“Big money is changing how” political “races are being run this year, but it’s not clear how much difference it’ll make.”
Groups “often run by hard-edged partisans who are hard to identify” are “pumping hundreds of millions of dollars into political campaigns.” As a result, “candidates are devoting more time to attacking and responding to opponents, and less time to talking about issues.” And “some cash-strapped challengers” — usually GOPers — “suddenly have enough financial backing to compete against powerful incumbents” (Lightman, Raleigh News & Observer, 10/11).
These groups are “organized under a tax code provision that lets donors remain anonymous.” Overall, the ‘10 cycle is “awash in money from hidden sources and spending it at an unprecedented rate, largely on behalf of” the GOP. “The breadth and impact of these privately financed groups have made them, and the mystery of their backers, a campaign issue in their own right.”
“Stoking the flow of dollars has been the guarantee of secrecy afforded by certain nonprofit groups.” Businessman Mel Sembler “is close to” GOP strategist Karl Rove and has “written six- and seven-figure checks to Crossroads GPS, a Rove-backed group that is the most active of the nonprofits started this year.” GOPers “close to the group said that last week, the group received a check for several million dollars from a single donor.” GOPers “involved in Crossroads say the groups owe their fund-raising success to a hope that” a GOP Congress “would undo some of” Pres. Obama’s agenda. “But they also credit their fund-raising strategy.”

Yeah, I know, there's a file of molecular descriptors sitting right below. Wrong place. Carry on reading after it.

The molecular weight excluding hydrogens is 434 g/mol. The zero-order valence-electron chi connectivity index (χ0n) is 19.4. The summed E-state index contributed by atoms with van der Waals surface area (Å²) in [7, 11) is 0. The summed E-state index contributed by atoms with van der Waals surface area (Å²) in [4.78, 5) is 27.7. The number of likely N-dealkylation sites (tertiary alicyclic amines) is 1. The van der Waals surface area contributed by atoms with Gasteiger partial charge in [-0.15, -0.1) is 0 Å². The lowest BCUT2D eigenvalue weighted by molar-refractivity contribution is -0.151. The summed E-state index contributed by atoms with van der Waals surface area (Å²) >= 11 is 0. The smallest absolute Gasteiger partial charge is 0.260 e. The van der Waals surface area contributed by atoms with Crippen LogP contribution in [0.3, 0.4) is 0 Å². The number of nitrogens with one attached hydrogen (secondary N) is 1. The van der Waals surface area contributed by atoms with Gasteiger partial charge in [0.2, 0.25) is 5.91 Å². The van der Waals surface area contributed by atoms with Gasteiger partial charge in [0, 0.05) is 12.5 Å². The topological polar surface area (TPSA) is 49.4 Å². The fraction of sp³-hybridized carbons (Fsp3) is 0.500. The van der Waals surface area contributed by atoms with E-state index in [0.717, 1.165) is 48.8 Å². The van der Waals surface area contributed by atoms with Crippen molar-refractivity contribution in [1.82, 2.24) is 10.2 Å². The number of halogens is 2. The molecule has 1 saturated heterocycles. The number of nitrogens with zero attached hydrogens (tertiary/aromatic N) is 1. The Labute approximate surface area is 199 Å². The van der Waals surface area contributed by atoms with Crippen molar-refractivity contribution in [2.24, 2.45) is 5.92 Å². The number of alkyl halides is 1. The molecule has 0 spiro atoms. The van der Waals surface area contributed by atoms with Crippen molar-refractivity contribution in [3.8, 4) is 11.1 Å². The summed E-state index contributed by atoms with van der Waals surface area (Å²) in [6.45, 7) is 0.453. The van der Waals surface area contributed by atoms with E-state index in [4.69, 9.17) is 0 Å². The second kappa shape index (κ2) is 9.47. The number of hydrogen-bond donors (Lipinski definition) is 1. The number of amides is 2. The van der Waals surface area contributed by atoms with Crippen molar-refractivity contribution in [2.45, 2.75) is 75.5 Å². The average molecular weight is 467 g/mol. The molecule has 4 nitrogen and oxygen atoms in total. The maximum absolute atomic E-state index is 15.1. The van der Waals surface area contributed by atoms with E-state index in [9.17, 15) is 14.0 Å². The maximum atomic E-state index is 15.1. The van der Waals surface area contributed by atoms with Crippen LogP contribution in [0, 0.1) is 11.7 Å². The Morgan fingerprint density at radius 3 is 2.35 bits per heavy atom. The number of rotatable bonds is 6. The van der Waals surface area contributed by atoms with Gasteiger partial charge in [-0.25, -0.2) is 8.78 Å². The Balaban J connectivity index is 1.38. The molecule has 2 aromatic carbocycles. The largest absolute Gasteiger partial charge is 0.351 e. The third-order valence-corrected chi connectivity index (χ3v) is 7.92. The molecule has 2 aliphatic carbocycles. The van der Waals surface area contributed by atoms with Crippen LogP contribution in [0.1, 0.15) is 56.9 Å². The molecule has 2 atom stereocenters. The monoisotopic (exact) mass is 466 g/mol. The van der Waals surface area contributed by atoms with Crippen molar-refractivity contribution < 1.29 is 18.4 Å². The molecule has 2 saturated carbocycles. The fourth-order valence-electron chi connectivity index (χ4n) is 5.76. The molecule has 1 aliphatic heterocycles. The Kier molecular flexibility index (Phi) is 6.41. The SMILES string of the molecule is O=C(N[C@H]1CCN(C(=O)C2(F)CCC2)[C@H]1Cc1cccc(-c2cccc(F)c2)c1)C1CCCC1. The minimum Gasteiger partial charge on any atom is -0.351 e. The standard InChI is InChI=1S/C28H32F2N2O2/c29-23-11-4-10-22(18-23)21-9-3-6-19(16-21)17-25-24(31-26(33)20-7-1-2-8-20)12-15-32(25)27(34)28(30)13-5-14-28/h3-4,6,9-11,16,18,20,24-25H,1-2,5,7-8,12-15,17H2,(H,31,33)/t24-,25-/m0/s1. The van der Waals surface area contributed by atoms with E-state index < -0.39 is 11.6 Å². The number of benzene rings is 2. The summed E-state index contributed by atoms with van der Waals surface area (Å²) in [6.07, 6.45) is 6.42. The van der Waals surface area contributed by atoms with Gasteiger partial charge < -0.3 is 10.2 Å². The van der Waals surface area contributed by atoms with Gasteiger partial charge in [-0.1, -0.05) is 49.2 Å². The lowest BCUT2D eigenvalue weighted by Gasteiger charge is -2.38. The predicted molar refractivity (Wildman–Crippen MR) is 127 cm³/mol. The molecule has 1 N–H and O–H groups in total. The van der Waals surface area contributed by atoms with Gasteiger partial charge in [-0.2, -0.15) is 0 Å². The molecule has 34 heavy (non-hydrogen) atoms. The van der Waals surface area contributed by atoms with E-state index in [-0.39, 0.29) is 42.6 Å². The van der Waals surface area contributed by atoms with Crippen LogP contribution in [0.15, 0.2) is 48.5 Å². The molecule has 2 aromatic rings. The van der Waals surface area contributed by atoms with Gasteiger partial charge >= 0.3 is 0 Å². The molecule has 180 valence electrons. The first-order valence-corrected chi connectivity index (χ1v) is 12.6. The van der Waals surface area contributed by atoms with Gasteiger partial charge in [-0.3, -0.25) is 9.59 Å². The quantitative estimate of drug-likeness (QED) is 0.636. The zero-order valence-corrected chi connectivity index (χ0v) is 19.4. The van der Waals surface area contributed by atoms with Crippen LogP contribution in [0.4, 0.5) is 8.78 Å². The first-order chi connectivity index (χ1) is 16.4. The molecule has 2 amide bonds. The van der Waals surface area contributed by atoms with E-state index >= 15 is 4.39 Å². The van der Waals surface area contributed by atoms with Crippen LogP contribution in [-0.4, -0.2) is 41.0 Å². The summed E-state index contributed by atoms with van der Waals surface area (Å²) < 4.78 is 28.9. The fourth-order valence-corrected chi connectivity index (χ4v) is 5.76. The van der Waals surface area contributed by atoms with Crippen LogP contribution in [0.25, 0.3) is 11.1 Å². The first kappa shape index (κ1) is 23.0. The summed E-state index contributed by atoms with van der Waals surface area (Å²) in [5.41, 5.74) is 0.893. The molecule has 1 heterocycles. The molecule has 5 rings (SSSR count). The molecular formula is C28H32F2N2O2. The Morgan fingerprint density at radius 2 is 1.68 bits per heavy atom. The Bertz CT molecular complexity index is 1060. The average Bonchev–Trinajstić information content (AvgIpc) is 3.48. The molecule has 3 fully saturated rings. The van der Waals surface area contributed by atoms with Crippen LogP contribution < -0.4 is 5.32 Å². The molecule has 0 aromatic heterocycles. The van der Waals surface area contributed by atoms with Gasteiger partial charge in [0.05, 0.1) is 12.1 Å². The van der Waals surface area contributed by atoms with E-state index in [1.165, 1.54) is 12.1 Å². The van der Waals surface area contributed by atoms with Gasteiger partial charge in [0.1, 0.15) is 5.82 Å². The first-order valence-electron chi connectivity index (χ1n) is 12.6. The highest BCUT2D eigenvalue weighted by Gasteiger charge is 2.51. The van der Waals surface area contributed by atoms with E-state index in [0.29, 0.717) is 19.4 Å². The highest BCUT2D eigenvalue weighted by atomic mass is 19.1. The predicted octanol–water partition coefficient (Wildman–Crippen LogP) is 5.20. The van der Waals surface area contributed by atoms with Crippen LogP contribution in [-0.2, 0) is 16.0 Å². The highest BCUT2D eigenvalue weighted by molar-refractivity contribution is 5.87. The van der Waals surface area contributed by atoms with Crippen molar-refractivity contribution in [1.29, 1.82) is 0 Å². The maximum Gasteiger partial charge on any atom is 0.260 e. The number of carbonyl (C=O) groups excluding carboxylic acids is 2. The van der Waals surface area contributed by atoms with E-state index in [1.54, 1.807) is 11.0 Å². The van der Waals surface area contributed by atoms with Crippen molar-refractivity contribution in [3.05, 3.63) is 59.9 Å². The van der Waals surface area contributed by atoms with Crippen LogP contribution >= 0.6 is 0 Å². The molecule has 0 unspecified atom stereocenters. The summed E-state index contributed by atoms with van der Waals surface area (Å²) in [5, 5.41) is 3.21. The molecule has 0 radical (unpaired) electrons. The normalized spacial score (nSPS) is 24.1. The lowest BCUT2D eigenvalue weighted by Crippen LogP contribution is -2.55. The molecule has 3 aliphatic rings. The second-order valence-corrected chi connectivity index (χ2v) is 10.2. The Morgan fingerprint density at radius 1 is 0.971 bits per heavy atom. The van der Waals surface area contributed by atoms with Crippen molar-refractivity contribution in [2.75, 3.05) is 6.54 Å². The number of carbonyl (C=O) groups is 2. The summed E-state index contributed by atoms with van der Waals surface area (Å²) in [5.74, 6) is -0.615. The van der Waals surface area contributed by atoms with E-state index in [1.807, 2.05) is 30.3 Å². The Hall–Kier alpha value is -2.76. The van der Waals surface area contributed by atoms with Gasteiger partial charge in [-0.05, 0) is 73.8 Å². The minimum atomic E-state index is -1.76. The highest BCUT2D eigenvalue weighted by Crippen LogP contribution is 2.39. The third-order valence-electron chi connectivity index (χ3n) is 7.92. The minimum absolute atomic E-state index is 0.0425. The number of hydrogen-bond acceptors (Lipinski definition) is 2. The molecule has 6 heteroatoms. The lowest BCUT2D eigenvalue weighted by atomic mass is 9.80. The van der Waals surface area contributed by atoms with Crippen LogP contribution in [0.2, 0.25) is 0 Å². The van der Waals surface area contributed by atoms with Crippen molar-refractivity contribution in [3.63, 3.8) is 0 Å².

Sembler: “I think most people are very comfortable giving anonymously. They want to be able to be helpful but not be seen by the public as taking sides” (Rutenberg/Natta/McIntire, New York Times, 10/11).
Center for Responsive Politics staffer David Levinthal: “We are seeing organizations dropping six figures, seven figures in a single day. There still is plenty of time for them to get involved, if they are pledging to do that but haven’t yet.”
In many swing districts, “a flood of outside dollars is being aimed at vulnerable incumbents to bolster the spending of their challengers and the official” GOP “machinery. And while outside groups have long had a role during campaign seasons, the sheer volume of spending this cycle risks drowning out the candidates.” According to DNC strategist/Obama ‘08 mgr David Plouffe “spending by outside interest groups through” Aug “was double the amount spent by” GOPers and Dems combined (Cummings, Politico, 10/12).